While it took The Panther zero days to report on the Hesperian’s report, it took them 20 days to report on O’Mara’s racist tweet, and only after The Hesperian called out the blatant hypocrisy of The Panther in our April 2 editorial, “Chapman Professor Sends KKK Hood to Black Woman. Why Doesn’t Chapman Care?” Why was The Panther so intensely interested in Eastman (they published 15 articles about him) and so intensely disinterested in the racist conduct of O’Mara, even after it was reported on by multiple large news outlets? It is a troubling question that we doubt will be answered.

In The Panther’s editorial, they describe our reporting as “inflammatory.” Many readers were left wondering which part of our report was “inflammatory.” Was it when The Hesperian quoted faculty in their own words? Or when we paired their statements on Eastman with their statements on O’Mara? 

The Panther’s editorial also accused The Hesperian of “blackmailing veteran academics at Chapman into heeding [The Hesperian’s] request to investigate O’Mara.” This puzzled many readers as well. Did The Hesperian “blackmail” faculty by giving them an option to not have their names on our letter? Additionally, every faculty member we named in our report gave permission to be quoted.

The Hesperian also gave the professors every opportunity to explain themselves. Nearly all of them refused to. How is that blackmail? The reason why the vast majority of the 159 did not attempt to explain themselves is because there is no good explanation for their moral inconsistency. The faculty painted themselves into a corner with their blatant hypocrisy. That’s the point. That is our story. It is not blackmail nor inflammatory to reveal that fact.

The Panther also falsely stated that The Hesperian tried to “threaten” faculty and “provide [them] an ultimatum” in our April 14 email. As we state in our recent report, “The 159 faculty members were specifically solicited to co-sign the ethics inquiry request because of their prior involvement last December in co-signing a statement denouncing John Eastman, the former dean of Chapman’s Fowler School of Law.” These faculty had voluntarily and publicly inserted themselves into public controversy already. They made themselves available for media inquiry. 

In fact, The Hesperian had contacted the exact same list of professors a week before (April 8) requesting “a brief statement for The Hesperian Newspaper in response to O’Mara’s public racial intimidation of a black woman.” Not a single professor was willing to condemn O’Mara’s racism. So, we sent out our April 14 email because we wanted to be fair and balanced. We wanted to present their side of the story. We made clear to them that we were willing to publish whatever they say. We sincerely wanted to know their explanations, yet these faculty members thought that we were somehow trying to trap them.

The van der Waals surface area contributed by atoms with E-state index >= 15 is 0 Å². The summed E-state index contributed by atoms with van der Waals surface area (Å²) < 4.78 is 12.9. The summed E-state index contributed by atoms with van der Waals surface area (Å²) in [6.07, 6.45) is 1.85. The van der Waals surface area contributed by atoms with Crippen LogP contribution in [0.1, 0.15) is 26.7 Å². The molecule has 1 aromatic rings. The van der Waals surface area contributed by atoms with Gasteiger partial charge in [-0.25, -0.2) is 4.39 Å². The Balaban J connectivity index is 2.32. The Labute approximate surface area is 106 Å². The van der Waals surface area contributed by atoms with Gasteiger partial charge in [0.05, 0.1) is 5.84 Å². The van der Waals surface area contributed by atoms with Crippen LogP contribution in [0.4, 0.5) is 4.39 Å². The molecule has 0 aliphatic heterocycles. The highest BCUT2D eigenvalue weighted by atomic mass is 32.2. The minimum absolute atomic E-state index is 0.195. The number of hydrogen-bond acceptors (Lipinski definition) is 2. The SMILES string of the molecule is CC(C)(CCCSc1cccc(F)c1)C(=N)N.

Also, we do not have to coddle grown faculty members. They know just as well as anybody else what is legal and what is allowed under Chapman’s code of conduct. It was common sense that their name would not go on the letter if they did not give their consent. If we did do that, then there would have been legal ramifications for us. We still graciously responded to many professors assuring them of the obvious.

The ridiculous handwringing by some faculty (and their lackeys in The Panther) is a red herring meant to distract from their obvious hypocrisy. It is not accurate nor justified. 

We did not publish a lot of faculty names that we could have published. Many of these professors have been shameful, yet we elected to not shame them. The Hesperian has pursued this story with objectivity, fairness, and courtesy.


To the propagandists at The Panther, 

You, and the vast majority of the 159 faculty, are upset because you do not know how to justify your racist hypocrisy. So, you instead invent strawman arguments.

What kind of newspaper does not even cite our news story? It seems cowardly to try to prevent your own readers from having all the facts. So much for a publication that claims to be “storytellers of fact, not propaganda.” Your demand for us to “get off [your] campus” is exactly what we would expect from bullies who loathe different opinions.

You are free to disagree with our views and what we choose to publish. That is the beauty of freedom of speech and the press. We have faith that our readers will see through the red herrings, look at the real issues we have addressed, and support our missions to raise awareness of racism that was hypocritically swept under the rug, and our ultimate mission to promote intellectual diversity at Chapman. 

Chapman Professor Sends KKK Hood to Black Woman. Why Doesn’t Chapman Care?

Credit: @liamomaraiv/Instagram

By The Hesperian‘s Editorial Board

On January 13th, Chapman University forced (er, we mean “forcefully asked”) Dr. John Eastman into early retirement. What was Eastman’s ghastly crime? It was a technicality; Eastman (like many professors at other universities) used his school email for official business. This was the equivalent of convicting notorious murderer Al Capone for tax evasion… Eastman’s real crime was that he was a conservative lawyer representing (then) President Donald Trump as a legal client. 

Fast forward a couple months, and liberal Chapman professor Dr. Liam O’Mara responded to a black pundit’s tweet by himself tweeting a picture of a KKK hood. Apparently, the fact that the pundit was conservative commentator Candace Owens was somehow supposed to justify the intentional, hostile intimidation of a minority by using racist imagery, deliberately evoking thoughts of discrimination, lynchings, and worse.